Tuesday, August 21, 2007

Help me spend my startup funds!

This might be more a question for the medievalists (both history and lit) out there, but I'm interested in Women's and Gender Studies and Renaissance stuff as well.

Here's the situation - for various reasons (including having already bought my computer and already applying for extra travel funding), even including the two conferences I'd like to attend this year, I'm looking at having a nice chunk of my start-up funds left at the end of this academic year (any research trip to the UK this summer would be part of next year's funds). And it's "use it or lose it," folks! This means I can buy books and lots of them - my microfilm stash is already pretty good on the stuff for my book. So, my question is, if you had an extra $1300, what seminal medieval (or W&G or EM) books would you get? It has to be work-related, of course, or I won't be re-imbursed. I've already got a list going (including *finally* getting Book Production and Publishing in Britain!), but many of those texts are pretty specific.

Anyway, I'm just curious about what you'd buy - including theory, criticism, and primary texts! Once I get close to May, I'll start trolling the publishers' websites to see what's what...

Ready, set, go!

15 comments:

Tiruncula said...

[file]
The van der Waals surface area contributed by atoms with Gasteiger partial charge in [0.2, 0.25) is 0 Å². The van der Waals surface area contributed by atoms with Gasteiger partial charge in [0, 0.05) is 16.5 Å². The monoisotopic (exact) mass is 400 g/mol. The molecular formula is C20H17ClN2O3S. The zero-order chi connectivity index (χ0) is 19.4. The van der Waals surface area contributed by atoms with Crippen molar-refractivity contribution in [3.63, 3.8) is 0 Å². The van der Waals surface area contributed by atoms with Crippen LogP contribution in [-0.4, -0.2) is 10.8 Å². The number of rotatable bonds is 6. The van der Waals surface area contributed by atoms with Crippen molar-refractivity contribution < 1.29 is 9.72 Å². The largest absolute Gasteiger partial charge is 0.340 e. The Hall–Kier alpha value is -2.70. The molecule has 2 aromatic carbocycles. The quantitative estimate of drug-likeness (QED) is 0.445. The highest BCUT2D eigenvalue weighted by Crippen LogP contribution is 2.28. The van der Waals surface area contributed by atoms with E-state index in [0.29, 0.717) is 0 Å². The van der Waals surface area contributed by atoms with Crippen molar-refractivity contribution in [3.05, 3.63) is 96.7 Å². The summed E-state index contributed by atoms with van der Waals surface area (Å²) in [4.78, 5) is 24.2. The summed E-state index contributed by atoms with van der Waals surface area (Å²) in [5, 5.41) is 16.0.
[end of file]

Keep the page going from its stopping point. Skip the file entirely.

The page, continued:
Dictionaries! And big expensive editions I'd never buy for myself, or only reluctantly.

And anything you get tired of walking to the library for in nasty weather :)

medieval woman said...

Hmmm...dictionaries....I'm definitely going to get copies of the Religious and Secular lyrics of the fourteenth and fifteenth centuries - you know those old Oxford (I think) editions by Carleton Brown? I'm sure I'll be buying lots of stuff used!

Dr. Richard Scott Nokes said...

Yeah, though it's not a sexy answer, Tiruncula's right. Reference works, facsimile editions, etc. All those expensive workhorse volumes that we wish our libraries had more of.

Morganlf said...

woah, you are a lucky girl! I'd buy Kathleen Scott's 2 vol. Gothic Art book since I love it but it's too spendy for me to actually ever afford. I'd also buy a Cappelli just to have one and some general art history books that I've been wanting for reference!!!

Sisyphus said...

Ooh, yes, in addition to art books (mmm pretty) are there any good medieval multimedia things out there? Any CDs or stuff? I know we've passed the age of the scholarly CD-Rom and now everything's being digitized and put on line, but maybe there's something cool. Or video ---- is it totally declasse to bring in a dvd touring ruins in Wales or tarns or whatnot?

There's so much women and gender stuff I don't even know where to start. But it sounds like you'll have lots of fun!

Hilaire said...

Yeah, so much. but here's the first batch that pops into my head on the W and gender front: The Cambridge Companion to Feminist Literary Theory - I think it's really good. Butler's Gender Trouble and Bodies That Matter. Audre Lorde's essay collection Sister Outsider. Gloria Anzaldua's Borderlands/La frontera. Donna Haraway's Simians, Cyborgs, and Women. Iris Marion Young's Throwing Like a Girl and Other Essays.

And I'll stop there...!

That is *so* excellent, by the way...

Camulod said...

Great question and a real luxury problem!

I'm thinking of the research of the Dutch/Chinese Orlanda Lie: she looks at the way women are involved in medieval science; as subject and as researchers themselves. Unfortunately her research is only published in articles!

jb said...

Original-language primary sources!!!!